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Saturday, 4 September 2010






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Postcard from Talawakelle...

Doses of quaint traditions (in between cups of tea)

There were two battles raging at the Dimbulla Athletic and Cricket Club, (that British-cottage-type building on the Hatton-Nuwara Eliya road) last Thursday. One was in the middle of the cricket grounds where planters from the two clubs - Dickoya and Dimbulla were vying for the Paan Dias trophy - grabbing, throwing, tossing that odd shaped ball (no puns intended). Guessed it yet? Yes, playing rugger.

DA and CC club

The second battle was between the spectators and the elements - with the cold drops of rain falling through the holes on the canvas, the cold water on the cement floor of the open pavilion and the cold, cold wind, that ‘wild Spirit, which art moving everywhere’ as described by Shelley.

 A hot cup of tea and tasty bits

 Pink Azaleas

Orange Azaleas

This last was the most disastrous as it ripped through the carefully coiffed hairstyles of the ladies in the pavilion threatening to destroy piles of hair carefully coiled round glittering accessories making me mutter a line from Shakespeare ‘if hairs be wires, black wires grow on her head’.

Poetry apart, seeing Veeraiya among the spectators, standing on his own with the customary grin on his face, I walk up to him and recall how he had complained of hypertension when I had last seen him.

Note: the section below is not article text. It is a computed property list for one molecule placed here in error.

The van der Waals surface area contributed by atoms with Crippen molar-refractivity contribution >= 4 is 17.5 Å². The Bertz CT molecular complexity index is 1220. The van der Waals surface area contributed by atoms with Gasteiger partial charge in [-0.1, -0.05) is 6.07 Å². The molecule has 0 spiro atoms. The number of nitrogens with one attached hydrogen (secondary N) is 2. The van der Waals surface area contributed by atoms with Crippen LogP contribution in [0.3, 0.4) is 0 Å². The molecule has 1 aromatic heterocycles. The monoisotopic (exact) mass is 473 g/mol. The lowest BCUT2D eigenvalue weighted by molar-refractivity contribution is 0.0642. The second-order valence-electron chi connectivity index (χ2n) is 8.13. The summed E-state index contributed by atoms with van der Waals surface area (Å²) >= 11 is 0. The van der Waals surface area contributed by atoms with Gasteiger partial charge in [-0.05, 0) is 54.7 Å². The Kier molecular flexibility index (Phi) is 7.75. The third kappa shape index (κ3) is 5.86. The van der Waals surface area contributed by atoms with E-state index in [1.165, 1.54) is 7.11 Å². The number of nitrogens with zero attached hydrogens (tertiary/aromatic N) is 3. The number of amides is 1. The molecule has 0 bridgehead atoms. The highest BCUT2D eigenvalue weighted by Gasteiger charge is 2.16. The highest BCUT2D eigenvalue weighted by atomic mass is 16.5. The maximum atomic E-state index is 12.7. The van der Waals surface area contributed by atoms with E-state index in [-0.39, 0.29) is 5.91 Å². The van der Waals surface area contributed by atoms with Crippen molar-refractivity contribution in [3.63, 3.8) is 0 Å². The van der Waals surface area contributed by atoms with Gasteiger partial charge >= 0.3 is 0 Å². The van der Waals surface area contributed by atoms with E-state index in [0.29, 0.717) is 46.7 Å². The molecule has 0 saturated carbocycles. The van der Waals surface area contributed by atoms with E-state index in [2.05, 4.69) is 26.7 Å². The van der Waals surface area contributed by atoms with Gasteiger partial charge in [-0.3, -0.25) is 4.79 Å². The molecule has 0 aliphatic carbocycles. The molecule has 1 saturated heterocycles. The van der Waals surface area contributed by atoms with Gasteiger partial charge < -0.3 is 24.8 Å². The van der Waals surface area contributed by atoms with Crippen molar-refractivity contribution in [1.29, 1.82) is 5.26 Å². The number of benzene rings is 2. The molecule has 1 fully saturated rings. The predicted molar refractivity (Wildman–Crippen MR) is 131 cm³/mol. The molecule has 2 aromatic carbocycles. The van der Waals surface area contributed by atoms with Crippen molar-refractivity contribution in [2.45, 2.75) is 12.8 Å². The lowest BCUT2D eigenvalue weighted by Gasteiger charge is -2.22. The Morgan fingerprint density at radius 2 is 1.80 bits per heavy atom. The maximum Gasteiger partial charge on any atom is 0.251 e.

“No pressure now” he says, but with no sign of relief. “No work for me these days. I am at home doing nothing. So, no pressure due to overwork”. If you have been to any of the planter’s bungalows situated between Talawakelle and Nuwara Eliya and admired the curtains in their drawing rooms, you would have heard his name, the name synonymous with curtains.

There is hardly a window in any of the bungalows in the region that has not been draped with Veeraiya’s curtains. I recall how difficult it had been to get an appointment with him, in the past. I had often listened to managers who, when nagged by their wives to contact Veeraiya, complain it would be easier to get an appointment with President Obama than with Veeraiya.

“Things are not too good on the tea estates”, Veeraiya explains. “When one manger gets transferred usually the new manager’s wife changes all the curtains in the bungalow to match her taste. But now everyone is cost-cutting”, he ends with that dreaded word, known and disliked by employees all over the world.

“Most managers don’t have enough money to buy even a sarong, let alone curtains. So they are falling into pieces”. They? “The curtains, not the sarongs”, laughs Veeraiya. He had come here with the hope of finding work but till now none of the ladies present had approached him with an order for stitching curtains. The old order has surely changed.